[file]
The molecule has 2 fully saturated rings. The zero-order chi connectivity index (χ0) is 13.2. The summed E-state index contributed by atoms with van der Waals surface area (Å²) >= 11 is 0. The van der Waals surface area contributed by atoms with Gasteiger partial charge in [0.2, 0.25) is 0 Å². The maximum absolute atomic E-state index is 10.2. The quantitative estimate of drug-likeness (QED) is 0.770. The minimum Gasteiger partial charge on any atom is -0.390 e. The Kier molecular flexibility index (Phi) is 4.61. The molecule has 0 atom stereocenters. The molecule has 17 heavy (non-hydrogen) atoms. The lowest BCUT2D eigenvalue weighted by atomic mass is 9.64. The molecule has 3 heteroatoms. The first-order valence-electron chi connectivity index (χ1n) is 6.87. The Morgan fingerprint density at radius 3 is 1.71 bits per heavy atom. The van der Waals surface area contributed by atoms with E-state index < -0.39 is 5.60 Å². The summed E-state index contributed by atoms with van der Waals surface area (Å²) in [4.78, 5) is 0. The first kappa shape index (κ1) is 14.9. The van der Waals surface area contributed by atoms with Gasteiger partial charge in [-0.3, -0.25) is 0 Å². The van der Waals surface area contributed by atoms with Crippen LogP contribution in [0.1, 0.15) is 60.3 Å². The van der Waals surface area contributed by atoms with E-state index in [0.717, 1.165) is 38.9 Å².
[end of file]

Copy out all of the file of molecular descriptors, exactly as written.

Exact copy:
The molecule has 2 fully saturated rings. The zero-order chi connectivity index (χ0) is 13.2. The summed E-state index contributed by atoms with van der Waals surface area (Å²) >= 11 is 0. The van der Waals surface area contributed by atoms with Gasteiger partial charge in [0.2, 0.25) is 0 Å². The maximum absolute atomic E-state index is 10.2. The quantitative estimate of drug-likeness (QED) is 0.770. The minimum Gasteiger partial charge on any atom is -0.390 e. The Kier molecular flexibility index (Phi) is 4.61. The molecule has 0 atom stereocenters. The molecule has 17 heavy (non-hydrogen) atoms. The lowest BCUT2D eigenvalue weighted by atomic mass is 9.64. The molecule has 3 heteroatoms. The first-order valence-electron chi connectivity index (χ1n) is 6.87. The Morgan fingerprint density at radius 3 is 1.71 bits per heavy atom. The van der Waals surface area contributed by atoms with E-state index < -0.39 is 5.60 Å². The summed E-state index contributed by atoms with van der Waals surface area (Å²) in [4.78, 5) is 0. The first kappa shape index (κ1) is 14.9. The van der Waals surface area contributed by atoms with Gasteiger partial charge in [-0.3, -0.25) is 0 Å². The van der Waals surface area contributed by atoms with Crippen LogP contribution in [0.1, 0.15) is 60.3 Å². The van der Waals surface area contributed by atoms with E-state index in [0.717, 1.165) is 38.9 Å².